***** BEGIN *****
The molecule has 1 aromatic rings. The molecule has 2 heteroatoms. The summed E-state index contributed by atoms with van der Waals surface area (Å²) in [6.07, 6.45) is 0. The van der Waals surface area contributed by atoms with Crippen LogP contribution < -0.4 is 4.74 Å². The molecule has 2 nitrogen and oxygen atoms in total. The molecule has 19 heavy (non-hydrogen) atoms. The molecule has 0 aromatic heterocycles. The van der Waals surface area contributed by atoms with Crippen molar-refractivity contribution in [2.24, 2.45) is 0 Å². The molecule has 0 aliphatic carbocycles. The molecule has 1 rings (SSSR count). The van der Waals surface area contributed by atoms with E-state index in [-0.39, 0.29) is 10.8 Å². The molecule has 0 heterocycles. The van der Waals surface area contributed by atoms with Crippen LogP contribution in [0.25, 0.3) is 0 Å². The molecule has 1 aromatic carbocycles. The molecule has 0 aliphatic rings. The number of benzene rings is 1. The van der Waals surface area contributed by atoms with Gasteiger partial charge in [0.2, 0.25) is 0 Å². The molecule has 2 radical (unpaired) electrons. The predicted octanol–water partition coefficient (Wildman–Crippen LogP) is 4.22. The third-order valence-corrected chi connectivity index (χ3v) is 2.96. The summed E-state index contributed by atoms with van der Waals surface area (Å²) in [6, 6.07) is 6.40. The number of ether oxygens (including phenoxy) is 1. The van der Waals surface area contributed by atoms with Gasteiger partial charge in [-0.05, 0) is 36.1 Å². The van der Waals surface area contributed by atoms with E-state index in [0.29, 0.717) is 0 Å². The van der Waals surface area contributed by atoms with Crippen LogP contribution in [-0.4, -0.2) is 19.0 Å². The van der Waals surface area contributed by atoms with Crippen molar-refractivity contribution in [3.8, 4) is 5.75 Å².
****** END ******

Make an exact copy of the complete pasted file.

The molecule has 1 aromatic rings. The molecule has 2 heteroatoms. The summed E-state index contributed by atoms with van der Waals surface area (Å²) in [6.07, 6.45) is 0. The van der Waals surface area contributed by atoms with Crippen LogP contribution < -0.4 is 4.74 Å². The molecule has 2 nitrogen and oxygen atoms in total. The molecule has 19 heavy (non-hydrogen) atoms. The molecule has 0 aromatic heterocycles. The van der Waals surface area contributed by atoms with Crippen molar-refractivity contribution in [2.24, 2.45) is 0 Å². The molecule has 0 aliphatic carbocycles. The molecule has 1 rings (SSSR count). The van der Waals surface area contributed by atoms with E-state index in [-0.39, 0.29) is 10.8 Å². The molecule has 0 heterocycles. The van der Waals surface area contributed by atoms with Crippen LogP contribution in [0.25, 0.3) is 0 Å². The molecule has 1 aromatic carbocycles. The molecule has 0 aliphatic rings. The number of benzene rings is 1. The van der Waals surface area contributed by atoms with Gasteiger partial charge in [0.2, 0.25) is 0 Å². The molecule has 2 radical (unpaired) electrons. The predicted octanol–water partition coefficient (Wildman–Crippen LogP) is 4.22. The third-order valence-corrected chi connectivity index (χ3v) is 2.96. The summed E-state index contributed by atoms with van der Waals surface area (Å²) in [6, 6.07) is 6.40. The number of ether oxygens (including phenoxy) is 1. The van der Waals surface area contributed by atoms with Gasteiger partial charge in [-0.05, 0) is 36.1 Å². The van der Waals surface area contributed by atoms with E-state index in [0.29, 0.717) is 0 Å². The van der Waals surface area contributed by atoms with Crippen LogP contribution in [-0.4, -0.2) is 19.0 Å². The van der Waals surface area contributed by atoms with Crippen molar-refractivity contribution in [3.8, 4) is 5.75 Å².